SEPTEMBER 8, 2009, 7:26 A.M. ET
Judge Rejects Bid to Delay E-Verify Mandate
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WASHINGTON -- Agencies across the federal government Tuesday will start ordering contractors to use an electronic immigration system to verify the legal status of their roughly 3.8 million workers, barring an emergency stay from a federal appeals court in Virginia.

The sweeping new mandate, crafted by the Bush White House but being implemented by the Obama administration, represents a significant expansion for the so-called E-Verify system, which government officials and independent experts expect to become mandatory for all private employers nationwide in the future.

About 169,000 federal contractors and subcontractors will eventually be covered by the program taking effect Tuesday.

U.S. District Court Judge Alexander Williams, Jr., of Maryland, rejected an 11th-hour-effort late Friday by the U.S. Chamber of Commerce and other business groups to delay the mandate while a federal appeal is pending.

Judge Williams had in August dismissed a lawsuit by the groups seeking to have the program thrown out after the Obama administration, represented by the Justice Department, fought to keep it intact.

Two Washington-based lawyers representing the Chamber said in email messages late Friday that the groups would seek an emergency order from the Fourth U.S. Circuit Court of Appeals in Richmond, Va.. The aim is to have the appellate court delay the mandate from taking effect while an appeal on the merits of the Chamber's case is pending.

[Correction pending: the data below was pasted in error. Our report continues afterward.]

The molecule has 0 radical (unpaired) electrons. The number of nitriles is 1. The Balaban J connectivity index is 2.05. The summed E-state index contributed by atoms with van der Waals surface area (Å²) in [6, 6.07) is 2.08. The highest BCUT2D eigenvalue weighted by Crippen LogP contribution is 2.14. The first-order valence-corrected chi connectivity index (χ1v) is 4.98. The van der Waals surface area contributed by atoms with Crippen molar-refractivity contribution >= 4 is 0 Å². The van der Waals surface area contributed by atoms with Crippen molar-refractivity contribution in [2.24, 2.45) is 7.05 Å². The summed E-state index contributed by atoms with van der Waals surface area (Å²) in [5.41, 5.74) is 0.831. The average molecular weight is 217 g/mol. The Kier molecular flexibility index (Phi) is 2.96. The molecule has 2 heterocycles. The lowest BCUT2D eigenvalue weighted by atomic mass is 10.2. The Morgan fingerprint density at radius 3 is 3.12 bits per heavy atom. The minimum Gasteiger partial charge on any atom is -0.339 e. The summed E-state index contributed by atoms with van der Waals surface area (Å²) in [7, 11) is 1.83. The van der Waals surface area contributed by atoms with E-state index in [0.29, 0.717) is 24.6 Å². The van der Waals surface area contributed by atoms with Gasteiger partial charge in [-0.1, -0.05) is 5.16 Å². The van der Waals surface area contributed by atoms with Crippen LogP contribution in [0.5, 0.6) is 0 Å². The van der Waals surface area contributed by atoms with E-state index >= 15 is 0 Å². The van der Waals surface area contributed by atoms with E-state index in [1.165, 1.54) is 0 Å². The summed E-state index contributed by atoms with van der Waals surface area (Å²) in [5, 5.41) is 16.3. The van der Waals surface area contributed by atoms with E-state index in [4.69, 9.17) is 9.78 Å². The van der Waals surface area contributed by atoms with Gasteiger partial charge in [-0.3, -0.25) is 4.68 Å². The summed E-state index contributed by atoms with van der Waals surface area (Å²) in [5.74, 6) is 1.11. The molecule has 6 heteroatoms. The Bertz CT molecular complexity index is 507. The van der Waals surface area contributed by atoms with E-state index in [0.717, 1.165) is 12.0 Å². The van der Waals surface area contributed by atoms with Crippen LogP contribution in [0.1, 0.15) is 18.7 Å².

Under the mandate, a clause requiring contractors and subcontractors to use the government's E-Verify system will be written into every new or renewed government contract starting Tuesday. It will also be written into every new work order issued under existing contracts, officials say. It will be up to government agencies that issue the contracts to enforce the mandate.

Alan Chvotkin, executive vice president of the Professional Services Council, which represents federal contractors, said virtually all employers with federal contracts or subcontracts would see the clause within about a year. The group has been holding seminars, including one last week, to help employers get ready for the mandate.

Once a contractor is operating under the new clause, it will have to check the legal eligibility of every employee working on a government project through a secure website. The E-Verify system compares data entered by employers with records maintained in Social Security Administration and immigration databases.

While the system's error rates have fallen dramatically, it still falsely flags as illegal about 1 percent of all workers checked, because of underlying mistakes in the Social Security and immigration data, said Doris Meissner, a senior fellow at the Migration Policy Institute, which is a non-partisan think tank in Washington. That means up to about 38,000 employees for federal contractors could have to try to get false information corrected in government databases.

Ms. Meissner said the expansion of the program for contractors could put more pressure on the government to improve the system. Another gap: While the system verifies documentation, it doesn't verify identities. That means illegal workers who use the identities of those who are authorized to work inside the U.S. are hard to catch.

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